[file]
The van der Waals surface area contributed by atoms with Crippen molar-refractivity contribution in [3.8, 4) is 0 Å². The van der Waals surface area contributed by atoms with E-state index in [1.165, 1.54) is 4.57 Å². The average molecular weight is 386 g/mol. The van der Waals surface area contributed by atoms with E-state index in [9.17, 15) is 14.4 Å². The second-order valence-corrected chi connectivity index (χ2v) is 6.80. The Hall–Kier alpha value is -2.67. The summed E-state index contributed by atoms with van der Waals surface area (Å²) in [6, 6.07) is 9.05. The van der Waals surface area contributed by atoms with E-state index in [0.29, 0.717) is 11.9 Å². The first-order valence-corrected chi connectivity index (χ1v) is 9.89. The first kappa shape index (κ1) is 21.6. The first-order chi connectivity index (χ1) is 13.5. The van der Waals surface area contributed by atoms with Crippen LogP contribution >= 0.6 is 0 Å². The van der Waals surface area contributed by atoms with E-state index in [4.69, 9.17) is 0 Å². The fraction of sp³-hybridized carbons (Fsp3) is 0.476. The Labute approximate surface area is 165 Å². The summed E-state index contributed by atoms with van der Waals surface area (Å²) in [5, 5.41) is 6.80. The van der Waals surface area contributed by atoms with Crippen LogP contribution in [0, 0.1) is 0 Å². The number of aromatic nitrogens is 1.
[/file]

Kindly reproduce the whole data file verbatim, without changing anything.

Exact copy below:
The van der Waals surface area contributed by atoms with Crippen molar-refractivity contribution in [3.8, 4) is 0 Å². The van der Waals surface area contributed by atoms with E-state index in [1.165, 1.54) is 4.57 Å². The average molecular weight is 386 g/mol. The van der Waals surface area contributed by atoms with E-state index in [9.17, 15) is 14.4 Å². The second-order valence-corrected chi connectivity index (χ2v) is 6.80. The Hall–Kier alpha value is -2.67. The summed E-state index contributed by atoms with van der Waals surface area (Å²) in [6, 6.07) is 9.05. The van der Waals surface area contributed by atoms with E-state index in [0.29, 0.717) is 11.9 Å². The first-order valence-corrected chi connectivity index (χ1v) is 9.89. The first kappa shape index (κ1) is 21.6. The first-order chi connectivity index (χ1) is 13.5. The van der Waals surface area contributed by atoms with Crippen LogP contribution >= 0.6 is 0 Å². The van der Waals surface area contributed by atoms with E-state index in [4.69, 9.17) is 0 Å². The fraction of sp³-hybridized carbons (Fsp3) is 0.476. The Labute approximate surface area is 165 Å². The summed E-state index contributed by atoms with van der Waals surface area (Å²) in [5, 5.41) is 6.80. The van der Waals surface area contributed by atoms with Crippen LogP contribution in [0, 0.1) is 0 Å². The number of aromatic nitrogens is 1.